airflow-dev mailing list archives

Site index · List index
Message view « Date » · « Thread »
Top « Date » · « Thread »
From Maxime Beauchemin <maximebeauche...@gmail.com>
Subject Re: [DISCUSS] AIP-12 Persist DAG into DB
Date Wed, 27 Feb 2019 19:24:20 GMT
Oh a few more things I wanted to bring up.

While playing with pex (years ago!), I added a feature to open up a
full-featured, DAG-centric CLI from a DAG file. That feature could become
the interface of a containerized DAG approach.

As far as I know the feature is not well documented and important for
containerization. So let me explain it here. It goes something like this:

dag = DAG()
{...dag is defined here...}
if __name__ == "__main__":
    dag.cli()

Here's an example:
https://github.com/apache/airflow/blob/master/airflow/example_dags/example_bash_operator.py#L72


Now you can do things like `python mydagmodule.py list_tasks` or `python
mydagmodule.py run my_task_id 2019-01-01`. All the dag-centric Airflow CLI
commands are made available here, and you don't have to pass the DAG
argument to them in this context. In fact it uses the same calls/code as
the main CLI.

This means that you can bake a docker around that DAG module and set that
dag module as your container's entry point. You can imagine now you just
need for the worker to fetch the docker from the docker registry and
`docker run` the right run command. Thats' fully containerized task
execution. I think it would take like 10 lines of code to change Airflow to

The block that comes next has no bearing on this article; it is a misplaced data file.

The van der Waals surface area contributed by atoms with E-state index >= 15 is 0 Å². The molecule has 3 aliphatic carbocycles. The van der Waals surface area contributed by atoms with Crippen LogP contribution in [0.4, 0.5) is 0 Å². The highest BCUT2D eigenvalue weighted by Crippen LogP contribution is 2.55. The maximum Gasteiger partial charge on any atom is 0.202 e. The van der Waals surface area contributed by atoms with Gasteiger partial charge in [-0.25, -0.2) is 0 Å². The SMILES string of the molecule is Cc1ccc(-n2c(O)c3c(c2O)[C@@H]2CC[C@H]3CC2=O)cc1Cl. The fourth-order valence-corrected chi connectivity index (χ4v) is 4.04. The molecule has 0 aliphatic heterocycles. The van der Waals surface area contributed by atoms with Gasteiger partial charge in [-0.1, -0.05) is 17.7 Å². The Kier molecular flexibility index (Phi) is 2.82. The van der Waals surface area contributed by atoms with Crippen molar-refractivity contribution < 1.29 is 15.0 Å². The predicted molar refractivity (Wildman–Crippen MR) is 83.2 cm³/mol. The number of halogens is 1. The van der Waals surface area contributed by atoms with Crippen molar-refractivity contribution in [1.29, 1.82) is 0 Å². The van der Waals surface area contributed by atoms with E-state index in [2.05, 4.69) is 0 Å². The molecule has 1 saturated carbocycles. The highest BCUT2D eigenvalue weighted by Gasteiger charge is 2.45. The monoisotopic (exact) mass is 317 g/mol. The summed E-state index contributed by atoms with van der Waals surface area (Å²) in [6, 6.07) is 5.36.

operate this way. (without taking into account change management or
supporting different docker registry, or the web UI, ...).

Now about the problem of loosing control over the core I mentioned in my
previous email (where the core is baked in the image and we loose
centralized control over that logic), I think we need some sort of
lightweight Airflow SDK that works over the REST api. The DAGs, instead of
importing the whole Airflow python package would only import that SDK, and
the server side implementation of the calls can be evolved at a faster pace
than the SDK.

Max

On Wed, Feb 27, 2019 at 10:53 AM James Meickle
<jmeickle@quantopian.com.invalid> wrote:

> On the topic of using Docker, I highly recommend looking at Argo Workflows
> and some of their sample code: https://github.com/argoproj/argo
>
> tl;dr is that it's a workflow management tool where DAGs are expressed as
> YAML manifests, and tasks are just containers run on Kubernetes.
>
> I think that there's a lot of value in Airflow's use of Python rather than
> a YAML-based DSL. But I do think that containers are the future, and I'm
> hopeful that Airflow develops in the direction of focusing on being a
> principled Python framework for managing tasks/data executed in containers,
> and the resulting execution state.
>
>
> On Tue, Feb 26, 2019 at 8:55 PM Maxime Beauchemin <
> maximebeauchemin@gmail.com> wrote:
>
> > Related thoughts:
> >
> > * on the topic of serialization, let's be clear whether we're talking
> about
> > unidirectional serialization and *not* deserialization back to the
> object.
> > This works for making the web server stateless, but isn't a solution
> around
> > how DAG definition get shipped around on the cluster (which would be nice
> > to have from a system standpoint, but we'd have to break lots of dynamic
> > features, things like callbacks and attaching complex objects to DAGs,
> ...)
> >
> > * docker as "serialization" is interesting, I looked into "pex" format in
> > the past. It's pretty cool to think of DAGs as micro docker application
> > that get shipped around and executed. The challenge with this is that it
> > makes it hard to control Airflow's core. Upgrading Airflow becomes [also]
> > about upgrading the DAG docker images. We had similar concerns with
> "pex".